In the United States, some effective anthelmintics -- or dewormers -- used for tapeworms aren't approved by the Food and Drug Administration for use in chickens. That means that eradicating tapeworms in chickens relies more on prevention than treatment. While the FDA has strict rules on dewormers used on birds raised commercially for meat and egg production, you can use these dewormers to kill tapeworms in your backyard flock if you aren't selling the eggs and meat.
Tapeworms in Chickens
Various species of tapeworms affect chickens. These intestinal parasites also vary in size and length. Younger birds tend to suffer from tapeworm infestation more often than older flock members. Such infestations mean that young birds grow more slowly than normal, producing fewer eggs than unaffected birds. Adult tapeworms usually lodge in the bird's scolex, or small intestine.
Tapeworms need an intermediate host for a developmental stage before going on to the primary host and completing the life cycle. Chickens consume these intermediate hosts, which harbor tapeworm larvae, and become infected. For poultry, those intermediate hosts are generally insects. For chickens kept in cages, flies often serve this purpose. If free-ranging, intermediate hosts include various insects along with worms, snails and slugs. While fly control in the coop can cut down on this species as an intermediate host, it's much more difficult to eradicate the intermediate hosts of free-range birds safely. One way to keep earthworm consumption down is by removing chicken access to any newly plowed areas.
Snails and Slug Management
Safe, environmentally responsible ways of getting rid of snails and slugs include trapping the creatures beneath boards or upside-down plant pots in your yard. If you're truly motivated, you can handpick snails and slugs by watering areas in which they congregate in the late afternoon. The moisture draws them out. After dark, use a flashlight, pick them off and throw them out in a plastic bag. Although unpleasant and time-consuming, doing this on a daily basis in the beginning can vastly reduce the number of snails and slugs in areas available to your flock; eventually a weekly picking should suffice.
Chicken Parasite Management
Careful management can keep your flock relatively free from tapeworms. This includes regularly cleaning litter from the coop floor and disposing of it in an area inaccessible to chickens. Use appropriate insecticides in coops or free-range areas when birds aren't present. As the Merck Veterinary Manual points out, doing so can destroy intermediate hosts, thus interrupting the tapeworm's life cycle.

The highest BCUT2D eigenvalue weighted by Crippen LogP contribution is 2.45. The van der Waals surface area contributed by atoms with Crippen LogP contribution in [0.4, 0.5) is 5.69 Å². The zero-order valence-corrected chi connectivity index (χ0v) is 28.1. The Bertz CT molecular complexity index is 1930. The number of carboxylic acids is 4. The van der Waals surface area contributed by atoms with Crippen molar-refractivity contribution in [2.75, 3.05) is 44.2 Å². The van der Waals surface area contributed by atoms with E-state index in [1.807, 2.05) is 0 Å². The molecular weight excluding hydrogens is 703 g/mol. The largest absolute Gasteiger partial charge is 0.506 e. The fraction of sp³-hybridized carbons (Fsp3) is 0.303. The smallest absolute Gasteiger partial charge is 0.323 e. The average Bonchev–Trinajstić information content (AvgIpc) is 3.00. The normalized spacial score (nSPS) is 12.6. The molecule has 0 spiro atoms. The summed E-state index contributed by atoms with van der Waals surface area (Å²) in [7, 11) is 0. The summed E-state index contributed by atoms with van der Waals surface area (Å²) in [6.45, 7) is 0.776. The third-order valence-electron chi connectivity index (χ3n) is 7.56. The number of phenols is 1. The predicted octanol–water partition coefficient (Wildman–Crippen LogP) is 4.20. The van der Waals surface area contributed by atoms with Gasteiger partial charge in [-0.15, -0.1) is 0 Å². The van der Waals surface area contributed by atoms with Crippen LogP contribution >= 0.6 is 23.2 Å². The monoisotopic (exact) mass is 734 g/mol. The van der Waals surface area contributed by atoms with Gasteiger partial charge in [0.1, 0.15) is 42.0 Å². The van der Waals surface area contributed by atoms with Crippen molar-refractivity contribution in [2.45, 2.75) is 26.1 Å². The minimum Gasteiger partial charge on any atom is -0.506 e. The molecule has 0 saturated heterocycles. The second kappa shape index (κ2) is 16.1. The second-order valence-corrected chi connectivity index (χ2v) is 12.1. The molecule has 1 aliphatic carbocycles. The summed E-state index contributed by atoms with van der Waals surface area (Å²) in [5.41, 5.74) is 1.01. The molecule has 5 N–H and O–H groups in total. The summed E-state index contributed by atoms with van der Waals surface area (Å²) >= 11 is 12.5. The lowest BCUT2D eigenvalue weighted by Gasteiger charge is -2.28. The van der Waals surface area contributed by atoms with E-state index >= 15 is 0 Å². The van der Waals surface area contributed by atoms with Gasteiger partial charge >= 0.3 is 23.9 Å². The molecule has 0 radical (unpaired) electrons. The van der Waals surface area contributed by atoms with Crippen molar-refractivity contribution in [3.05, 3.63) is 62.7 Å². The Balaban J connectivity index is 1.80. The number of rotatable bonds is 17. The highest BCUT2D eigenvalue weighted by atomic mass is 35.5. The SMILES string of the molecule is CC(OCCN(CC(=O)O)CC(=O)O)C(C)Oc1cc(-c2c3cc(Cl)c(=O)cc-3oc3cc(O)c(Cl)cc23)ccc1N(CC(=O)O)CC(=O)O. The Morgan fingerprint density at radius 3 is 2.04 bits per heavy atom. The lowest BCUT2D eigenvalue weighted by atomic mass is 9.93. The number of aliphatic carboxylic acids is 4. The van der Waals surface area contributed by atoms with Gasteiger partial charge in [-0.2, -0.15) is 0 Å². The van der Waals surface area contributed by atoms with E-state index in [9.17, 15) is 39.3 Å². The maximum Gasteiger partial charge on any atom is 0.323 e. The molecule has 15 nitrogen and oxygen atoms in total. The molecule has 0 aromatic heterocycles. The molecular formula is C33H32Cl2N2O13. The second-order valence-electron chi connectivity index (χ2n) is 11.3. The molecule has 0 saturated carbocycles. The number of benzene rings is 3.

Regularly treating your backyard flock with dewormers that are effective against other types of intestinal parasites can keep tapeworms to a minimum. These include fenbendazole, sold under the brand name Panacur. Each treatment requires two doses, given seven to 10 days apart. After dosing your chickens, throw out any eggs laid during the treatment period and for the next seven days. Don't slaughter a bird for meat until at least seven days after the last treatment.
- Mississippi State University Extension Service: Parasitic Diseases (internal)
- Extension: Internal Parasites of Poultry
- Merck Veterinary Manual: Overview of Helminthiasis in Poultry
- University of Florida: Intestinal Parasites in Backyard Chicken Flocks
- University of California Davis: Snails and Slugs
- Poultrykeeper: Panacur - Used For Worming
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Jane Meggitt has been a writer for more than 20 years. In addition to reporting for a major newspaper chain, she has been published in "Horse News," "Suburban Classic," "Hoof Beats," "Equine Journal" and other publications. She has a Bachelor of Arts in English from New York University and an Associate of Arts from the American Academy of Dramatics Arts, New York City.